Women Education System In Bangladesh : Part 2

The education system of women in Bangladesh.

Tina S
Tina S
Dec 28, 2009
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Steps taken by Govt.

  1. Emphasis has been given on reducing disparity between male and female in education sector. In order to expand women's education, nurture empowerment and ensure women's participation in development activities, female students have been provided stipends in secondary schools in 460 rural upazillas.
  2. Stipend programs have been able to play a landmark role in reducing dropout and increasing enrollment in secondary education. As an outcome of stipend program the rate of teenage marriage has decreased rapidly.
  3. In order to empower women in education sector, different development projects are being implemented, such as, Female Secondary Stipend Project, Female Secondary School Assistance Project (2nd phase), and Establishment of 3 Mohila Polytechnic Institutes at 3 Divisional Headquarters. EU assisted Program to Motivate, Train, and Employ Female Teachers in Rural Secondary schools (PROMOTE).
  4. Poor students, especially female ones are being benefited more from the projects. Their participation in schools has increased satisfactorily. This is really expected because they are more neglected in their family. The stipend projects are helping in assuaging the burden of the poor parents in carrying out educational costs.
  5. On the other hand, PROMOTE project has brought opportunities for the unemployed women to have teachers training in rural areas and to get employment in rural schools. This project is working with the objective of employing 1000 women in rural secondary schools. With this end in view, several female hostels have been made in District and in Thana levels to provide accommodation to the female trainees. This project will offer 839 scholarships as well. This initiative has created inspiration among the female trainees, who are looking for teacher ship.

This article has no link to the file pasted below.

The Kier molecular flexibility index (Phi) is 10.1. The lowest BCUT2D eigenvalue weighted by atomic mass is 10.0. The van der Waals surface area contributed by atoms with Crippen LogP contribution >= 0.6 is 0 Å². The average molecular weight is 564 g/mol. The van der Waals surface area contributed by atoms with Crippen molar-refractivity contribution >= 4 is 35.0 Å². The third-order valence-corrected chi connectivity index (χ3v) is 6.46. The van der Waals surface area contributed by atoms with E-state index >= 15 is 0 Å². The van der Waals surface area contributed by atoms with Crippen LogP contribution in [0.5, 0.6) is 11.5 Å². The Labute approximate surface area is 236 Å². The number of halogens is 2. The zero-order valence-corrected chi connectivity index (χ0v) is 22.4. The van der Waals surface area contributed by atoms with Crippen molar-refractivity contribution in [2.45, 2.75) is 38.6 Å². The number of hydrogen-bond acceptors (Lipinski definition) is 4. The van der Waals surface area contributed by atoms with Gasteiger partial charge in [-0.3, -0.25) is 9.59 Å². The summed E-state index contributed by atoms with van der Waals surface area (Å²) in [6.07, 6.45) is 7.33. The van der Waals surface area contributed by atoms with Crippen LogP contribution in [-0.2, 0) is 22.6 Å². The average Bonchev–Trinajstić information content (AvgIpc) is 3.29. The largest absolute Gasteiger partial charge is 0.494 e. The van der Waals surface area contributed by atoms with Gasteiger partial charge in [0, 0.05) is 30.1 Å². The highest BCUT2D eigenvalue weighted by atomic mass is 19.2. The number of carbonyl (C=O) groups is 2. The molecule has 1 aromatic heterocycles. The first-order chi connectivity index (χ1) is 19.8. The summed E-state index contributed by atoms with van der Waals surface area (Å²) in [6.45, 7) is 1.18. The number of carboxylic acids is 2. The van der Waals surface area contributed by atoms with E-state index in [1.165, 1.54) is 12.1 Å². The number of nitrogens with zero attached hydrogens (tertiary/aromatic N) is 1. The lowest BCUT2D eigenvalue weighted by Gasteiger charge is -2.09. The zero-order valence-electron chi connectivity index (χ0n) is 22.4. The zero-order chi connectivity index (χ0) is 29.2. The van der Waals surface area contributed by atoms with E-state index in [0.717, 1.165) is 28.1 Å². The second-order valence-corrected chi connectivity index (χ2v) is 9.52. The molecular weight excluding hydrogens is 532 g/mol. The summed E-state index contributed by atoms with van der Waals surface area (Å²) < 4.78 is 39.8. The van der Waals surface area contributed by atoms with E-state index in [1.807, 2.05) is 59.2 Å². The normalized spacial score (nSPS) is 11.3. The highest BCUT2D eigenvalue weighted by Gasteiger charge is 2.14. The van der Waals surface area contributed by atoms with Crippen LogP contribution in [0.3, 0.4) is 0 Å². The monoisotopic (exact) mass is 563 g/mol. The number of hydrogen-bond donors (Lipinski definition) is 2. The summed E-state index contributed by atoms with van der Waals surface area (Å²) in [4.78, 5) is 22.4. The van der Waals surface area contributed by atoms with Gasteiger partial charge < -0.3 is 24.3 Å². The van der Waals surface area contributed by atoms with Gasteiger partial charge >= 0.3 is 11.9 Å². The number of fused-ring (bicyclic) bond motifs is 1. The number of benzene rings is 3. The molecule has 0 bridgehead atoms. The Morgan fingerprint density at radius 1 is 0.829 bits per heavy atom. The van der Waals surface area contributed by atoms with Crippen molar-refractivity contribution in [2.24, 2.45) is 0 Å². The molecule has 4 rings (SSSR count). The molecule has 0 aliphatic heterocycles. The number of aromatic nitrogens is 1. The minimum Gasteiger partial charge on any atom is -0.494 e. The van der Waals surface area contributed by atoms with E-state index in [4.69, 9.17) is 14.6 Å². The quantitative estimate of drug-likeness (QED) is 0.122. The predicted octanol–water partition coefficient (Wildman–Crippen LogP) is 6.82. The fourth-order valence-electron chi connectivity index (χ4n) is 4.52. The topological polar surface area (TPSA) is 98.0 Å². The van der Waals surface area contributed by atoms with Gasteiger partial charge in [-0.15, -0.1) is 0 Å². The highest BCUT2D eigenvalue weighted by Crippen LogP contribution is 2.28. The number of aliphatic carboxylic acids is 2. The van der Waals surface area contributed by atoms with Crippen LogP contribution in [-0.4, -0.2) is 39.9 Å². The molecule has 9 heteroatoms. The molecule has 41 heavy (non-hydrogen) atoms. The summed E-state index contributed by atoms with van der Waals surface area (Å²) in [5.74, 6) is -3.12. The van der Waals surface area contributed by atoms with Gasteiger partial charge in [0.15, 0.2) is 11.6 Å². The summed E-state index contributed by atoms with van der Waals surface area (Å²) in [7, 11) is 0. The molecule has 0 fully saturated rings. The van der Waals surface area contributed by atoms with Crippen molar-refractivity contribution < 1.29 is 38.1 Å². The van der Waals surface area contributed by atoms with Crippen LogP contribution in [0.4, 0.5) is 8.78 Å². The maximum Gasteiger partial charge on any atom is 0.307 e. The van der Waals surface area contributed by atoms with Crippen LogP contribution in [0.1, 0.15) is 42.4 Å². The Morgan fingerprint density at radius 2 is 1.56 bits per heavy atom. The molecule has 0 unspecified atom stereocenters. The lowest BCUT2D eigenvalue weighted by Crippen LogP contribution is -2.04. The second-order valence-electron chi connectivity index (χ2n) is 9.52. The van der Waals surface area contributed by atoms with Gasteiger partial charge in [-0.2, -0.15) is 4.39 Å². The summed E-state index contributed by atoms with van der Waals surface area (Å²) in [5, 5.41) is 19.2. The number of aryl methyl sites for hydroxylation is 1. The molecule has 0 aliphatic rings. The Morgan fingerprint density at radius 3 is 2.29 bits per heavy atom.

Steps taken by NGOs, International and Organizations etc:

1. BRAC:

This tremendous improvement of female education is largely due to an organization called BRAC (Bangladesh Rural Advancement Committee) which introduced its Non-Formal Primary Education Program (NFPE) in 1985.

This program emphasized mainly on the education of girls in rural areas giving them the opportunity to attain higher levels of education by providing flexible learning hours and scholarships depending on educational performances. The program started with 22 experimental schools. Today, the number of schools surpasses 34,000, catering over 1.1 million students where 70 percent of them are girls.

BRAC teachers are chosen among the most educated the village. Teachers must have at least nine years of schooling to be employed. Presently, 97 percent of all teachers are women. Each year, almost 90 per cent of the students who graduate from the BRAC schools go on to the formal schools in higher classes.

Additionally, BRAC has also undertaken projects to provide villages with libraries and community centers. The organization offers all this to villagers with funds from foreign countries and by collecting minimal fees from the students to supply them with books and other materials.

2. UNICEF Bangladesh:

To fulfill its mandate for girls’ education in Bangladesh, a number of strategies will be employed by UNICEF to meet both its programmatic objectives as well as to contribute to the fulfillment of the girls’ education goals in Bangladesh by 2005 and 2015. The key strategies:

  1.      Promoting girls’ education and empowerment in national policies
  2.      Networking and building alliances and partnerships  
  3.      Promotion of multi-dimensional and cross-sectoral approaches